Almost all trading deadlines cover accounting in one form or another. The center of all negotiation and discussion at the negotiating table is the same – an assessment of the value of a player, measured in dollars or profits or otherwise, stacked against the value of his return. But there is another dimension in this process that can distort all these measurements and disrupt the whole formula, and that is a certain moral record.
On Monday, Toronto sent helper Roberto Osuna to Houston in exchange for former close Ken Giles pitching prospects, Hector Perez and David Paulino. Moral accounting is inevitable here, part of what created the basis for making the deal possible in the first place. Having suspended 75 games after a league investigation determined that he has broken the common domestic violence policy, Osuna has not pitched in nearly three months. At a court hearing scheduled for this Wednesday, he plans to plead guilty to an attack in Toronto. At the end of this weekend he will have finished his suspension; without complications at his hearing, he will then be able to return to the hill. And unlike performance-enhancing drug suspensions, suspensions of domestic violence do not include a ban on the season, so Osuna will also be free for the October run of the Astro.
So what exactly did that mean for the commercial value of the tool? An optimistic view would be that the situation had only driven down the interest ̵
The Astros do not seem to be particularly worried about the ethics or the look of the situation here. "The due diligence from our front office was unprecedented," said Houston GM Jeff Luhnow in a statement. (It is worth noting here that there are essentially no public details about Osuna's arrest or the League investigation leading to his suspension.) "We are confident that Osuna is remorseful, has intentionally respected all the consequences of his previous behavior, and is proactively engaged in counseling and will fully adhere to our zero tolerance policy on abuse of any kind. "His statement was paired with an apology from Osuna.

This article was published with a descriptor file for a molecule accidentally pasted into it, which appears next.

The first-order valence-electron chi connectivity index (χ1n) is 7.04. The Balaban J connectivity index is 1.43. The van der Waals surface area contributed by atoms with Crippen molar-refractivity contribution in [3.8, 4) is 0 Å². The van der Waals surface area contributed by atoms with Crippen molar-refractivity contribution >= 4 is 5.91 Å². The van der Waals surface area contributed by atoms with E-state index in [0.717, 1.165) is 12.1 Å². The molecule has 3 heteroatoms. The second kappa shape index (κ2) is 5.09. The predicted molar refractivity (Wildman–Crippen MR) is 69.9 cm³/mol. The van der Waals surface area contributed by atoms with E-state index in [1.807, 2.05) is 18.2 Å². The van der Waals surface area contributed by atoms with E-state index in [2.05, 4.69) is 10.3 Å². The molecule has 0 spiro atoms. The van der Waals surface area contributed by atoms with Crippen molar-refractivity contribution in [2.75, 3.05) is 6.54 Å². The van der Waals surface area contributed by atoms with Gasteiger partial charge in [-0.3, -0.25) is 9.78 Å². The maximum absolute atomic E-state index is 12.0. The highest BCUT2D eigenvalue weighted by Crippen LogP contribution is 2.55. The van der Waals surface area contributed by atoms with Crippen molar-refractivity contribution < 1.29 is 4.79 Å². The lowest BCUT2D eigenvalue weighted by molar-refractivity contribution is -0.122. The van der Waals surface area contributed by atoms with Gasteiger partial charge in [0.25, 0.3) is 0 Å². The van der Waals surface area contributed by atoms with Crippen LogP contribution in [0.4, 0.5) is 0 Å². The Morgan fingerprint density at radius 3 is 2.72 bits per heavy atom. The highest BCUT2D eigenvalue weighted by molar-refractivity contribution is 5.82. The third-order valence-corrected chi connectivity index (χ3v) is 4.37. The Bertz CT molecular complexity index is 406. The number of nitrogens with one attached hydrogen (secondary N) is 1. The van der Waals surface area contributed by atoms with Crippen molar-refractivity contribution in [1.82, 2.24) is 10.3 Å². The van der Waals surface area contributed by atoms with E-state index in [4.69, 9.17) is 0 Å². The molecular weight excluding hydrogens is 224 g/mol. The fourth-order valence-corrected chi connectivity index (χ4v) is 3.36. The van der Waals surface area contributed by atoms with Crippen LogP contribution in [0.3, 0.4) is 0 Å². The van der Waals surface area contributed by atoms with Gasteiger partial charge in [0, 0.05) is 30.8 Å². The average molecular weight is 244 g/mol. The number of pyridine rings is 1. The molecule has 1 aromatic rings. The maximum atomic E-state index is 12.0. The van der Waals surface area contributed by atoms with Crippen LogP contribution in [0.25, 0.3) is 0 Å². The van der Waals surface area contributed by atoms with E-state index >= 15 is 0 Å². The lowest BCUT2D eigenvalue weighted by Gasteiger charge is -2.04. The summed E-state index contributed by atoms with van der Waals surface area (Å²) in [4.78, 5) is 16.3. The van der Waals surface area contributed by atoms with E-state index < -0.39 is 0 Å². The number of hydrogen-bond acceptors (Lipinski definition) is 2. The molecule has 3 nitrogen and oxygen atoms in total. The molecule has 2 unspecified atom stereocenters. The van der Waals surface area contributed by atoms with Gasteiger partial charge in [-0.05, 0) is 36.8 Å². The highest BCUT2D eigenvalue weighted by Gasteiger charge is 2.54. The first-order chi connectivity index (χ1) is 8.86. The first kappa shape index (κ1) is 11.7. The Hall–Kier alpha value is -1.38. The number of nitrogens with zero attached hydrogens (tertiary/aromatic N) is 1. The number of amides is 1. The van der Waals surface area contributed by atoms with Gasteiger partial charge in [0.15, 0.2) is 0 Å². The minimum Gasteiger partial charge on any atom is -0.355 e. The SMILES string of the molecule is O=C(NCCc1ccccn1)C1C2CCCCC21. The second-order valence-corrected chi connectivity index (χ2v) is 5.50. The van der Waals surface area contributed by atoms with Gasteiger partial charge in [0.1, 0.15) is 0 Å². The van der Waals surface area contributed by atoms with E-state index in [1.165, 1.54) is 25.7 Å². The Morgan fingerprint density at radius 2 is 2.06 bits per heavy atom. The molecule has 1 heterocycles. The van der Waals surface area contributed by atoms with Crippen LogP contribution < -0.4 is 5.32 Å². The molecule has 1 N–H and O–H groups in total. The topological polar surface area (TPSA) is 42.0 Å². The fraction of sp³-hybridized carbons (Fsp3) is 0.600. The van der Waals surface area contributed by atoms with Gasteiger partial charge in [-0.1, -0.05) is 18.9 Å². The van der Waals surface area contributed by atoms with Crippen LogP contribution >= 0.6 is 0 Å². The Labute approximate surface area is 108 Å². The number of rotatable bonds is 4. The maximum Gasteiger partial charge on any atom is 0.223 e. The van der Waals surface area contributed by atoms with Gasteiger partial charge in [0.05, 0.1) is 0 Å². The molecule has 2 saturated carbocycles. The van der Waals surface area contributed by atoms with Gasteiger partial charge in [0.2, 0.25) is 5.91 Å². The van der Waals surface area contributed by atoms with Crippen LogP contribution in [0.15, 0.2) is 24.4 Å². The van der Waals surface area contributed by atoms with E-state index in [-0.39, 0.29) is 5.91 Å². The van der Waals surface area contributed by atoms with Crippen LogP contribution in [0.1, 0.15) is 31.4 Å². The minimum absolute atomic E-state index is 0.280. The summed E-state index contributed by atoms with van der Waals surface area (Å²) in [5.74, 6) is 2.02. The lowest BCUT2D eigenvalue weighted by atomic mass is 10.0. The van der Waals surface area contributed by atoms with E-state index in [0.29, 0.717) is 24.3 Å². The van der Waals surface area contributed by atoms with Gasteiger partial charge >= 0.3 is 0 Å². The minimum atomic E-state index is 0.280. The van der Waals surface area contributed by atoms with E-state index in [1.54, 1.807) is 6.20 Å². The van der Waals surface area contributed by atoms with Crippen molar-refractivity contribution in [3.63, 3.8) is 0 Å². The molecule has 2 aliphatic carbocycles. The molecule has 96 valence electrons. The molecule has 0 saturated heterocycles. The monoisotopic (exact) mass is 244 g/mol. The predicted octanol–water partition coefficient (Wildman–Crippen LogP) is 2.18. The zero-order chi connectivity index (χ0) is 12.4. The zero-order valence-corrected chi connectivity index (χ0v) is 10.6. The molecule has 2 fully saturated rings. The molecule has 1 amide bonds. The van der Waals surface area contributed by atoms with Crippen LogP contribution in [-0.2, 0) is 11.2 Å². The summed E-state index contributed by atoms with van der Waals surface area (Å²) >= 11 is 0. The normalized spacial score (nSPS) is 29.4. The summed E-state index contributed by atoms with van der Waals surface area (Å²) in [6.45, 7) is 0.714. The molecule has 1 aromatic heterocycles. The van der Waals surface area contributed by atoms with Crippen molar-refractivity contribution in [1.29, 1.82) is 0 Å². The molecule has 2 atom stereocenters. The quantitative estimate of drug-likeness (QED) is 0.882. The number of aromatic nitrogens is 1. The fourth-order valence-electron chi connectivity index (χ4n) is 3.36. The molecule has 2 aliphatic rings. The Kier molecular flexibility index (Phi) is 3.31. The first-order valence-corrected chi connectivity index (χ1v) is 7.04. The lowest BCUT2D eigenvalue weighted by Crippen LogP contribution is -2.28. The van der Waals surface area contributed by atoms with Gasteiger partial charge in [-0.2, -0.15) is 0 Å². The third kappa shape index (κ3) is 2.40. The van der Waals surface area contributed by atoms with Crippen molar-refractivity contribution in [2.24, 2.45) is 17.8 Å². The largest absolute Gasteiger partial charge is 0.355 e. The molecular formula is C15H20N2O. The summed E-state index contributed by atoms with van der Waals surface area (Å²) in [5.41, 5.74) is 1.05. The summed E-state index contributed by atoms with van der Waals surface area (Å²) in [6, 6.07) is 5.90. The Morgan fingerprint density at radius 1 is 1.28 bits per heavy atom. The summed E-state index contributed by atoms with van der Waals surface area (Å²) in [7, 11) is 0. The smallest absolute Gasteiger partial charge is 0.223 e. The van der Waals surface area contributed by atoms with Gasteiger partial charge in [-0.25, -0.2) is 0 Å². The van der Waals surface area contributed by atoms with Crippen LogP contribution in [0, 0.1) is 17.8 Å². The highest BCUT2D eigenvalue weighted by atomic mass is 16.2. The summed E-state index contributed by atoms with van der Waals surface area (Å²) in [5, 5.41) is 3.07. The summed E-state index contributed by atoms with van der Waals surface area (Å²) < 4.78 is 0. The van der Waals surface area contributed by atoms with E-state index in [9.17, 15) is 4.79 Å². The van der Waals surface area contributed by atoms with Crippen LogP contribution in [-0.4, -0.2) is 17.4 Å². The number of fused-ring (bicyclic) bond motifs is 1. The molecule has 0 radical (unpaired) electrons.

The main designations of the front office are of course baseball notions. "We are humans and everything is a variable when we make decisions," said Blue Jays GM Ross Atkins to the media on Monday . "But in the end, that was a good baseball deal that made sense to us."
As a baseball deal it makes sense – lots of it. The Astros are such a well-rounded club that it does not seem quite right to consider anything as a real flaw, but if they've had one lately, it's their bullpen. This is in large part due to the collapse of Giles, who was an important part of last year's championship team, but whose string of rocky performances earned him a downgrade to the minor leagues three weeks ago. They've taken a step to remedy this by trading a number of prospects for Minnesota's Ryan Pressly earlier this week, but now they're taking a much bigger step. Although Osuna had only a handful of appearances this season before being arrested and then suspended, he looked as sharp as ever. The 23-year-old has been one of the most effective players in the league ever since his debut in 2015, and after this year he has two more seasons under the team's control.
Giles is the most eye-catching name in the return package and despite everything In his recent bouts, he could come to a convincing renovation project. When he returns to top form, he can easily be just as impressive as Osuna; He is also under control of the team for two more seasons. Meanwhile, Perez and Paulino are not elite profiles, but solid and logical investments for a club focused more on the future than the present.
As Atkins said, that's a good baseball deal. But it took some unseemly moral accounting to consider the exact terms of this good deal, which it did at the same time, if not a bad deal, then at least an ugly one.